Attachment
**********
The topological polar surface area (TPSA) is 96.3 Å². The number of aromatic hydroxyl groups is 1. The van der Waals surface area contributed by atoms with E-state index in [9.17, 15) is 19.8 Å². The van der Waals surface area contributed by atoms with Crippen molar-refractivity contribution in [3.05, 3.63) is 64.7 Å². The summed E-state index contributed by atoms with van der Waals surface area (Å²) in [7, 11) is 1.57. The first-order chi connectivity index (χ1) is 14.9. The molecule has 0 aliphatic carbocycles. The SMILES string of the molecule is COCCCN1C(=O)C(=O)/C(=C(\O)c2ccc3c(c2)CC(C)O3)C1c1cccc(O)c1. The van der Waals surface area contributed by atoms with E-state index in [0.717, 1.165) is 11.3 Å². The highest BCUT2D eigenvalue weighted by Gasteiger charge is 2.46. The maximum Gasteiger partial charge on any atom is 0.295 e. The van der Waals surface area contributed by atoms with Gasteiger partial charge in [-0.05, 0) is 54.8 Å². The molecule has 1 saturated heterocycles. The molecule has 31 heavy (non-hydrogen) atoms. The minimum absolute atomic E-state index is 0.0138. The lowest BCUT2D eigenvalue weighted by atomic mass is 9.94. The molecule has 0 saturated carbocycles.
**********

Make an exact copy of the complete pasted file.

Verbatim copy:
The topological polar surface area (TPSA) is 96.3 Å². The number of aromatic hydroxyl groups is 1. The van der Waals surface area contributed by atoms with E-state index in [9.17, 15) is 19.8 Å². The van der Waals surface area contributed by atoms with Crippen molar-refractivity contribution in [3.05, 3.63) is 64.7 Å². The summed E-state index contributed by atoms with van der Waals surface area (Å²) in [7, 11) is 1.57. The first-order chi connectivity index (χ1) is 14.9. The molecule has 0 aliphatic carbocycles. The SMILES string of the molecule is COCCCN1C(=O)C(=O)/C(=C(\O)c2ccc3c(c2)CC(C)O3)C1c1cccc(O)c1. The van der Waals surface area contributed by atoms with E-state index in [0.717, 1.165) is 11.3 Å². The highest BCUT2D eigenvalue weighted by Gasteiger charge is 2.46. The maximum Gasteiger partial charge on any atom is 0.295 e. The van der Waals surface area contributed by atoms with Gasteiger partial charge in [-0.05, 0) is 54.8 Å². The molecule has 1 saturated heterocycles. The molecule has 31 heavy (non-hydrogen) atoms. The minimum absolute atomic E-state index is 0.0138. The lowest BCUT2D eigenvalue weighted by atomic mass is 9.94. The molecule has 0 saturated carbocycles.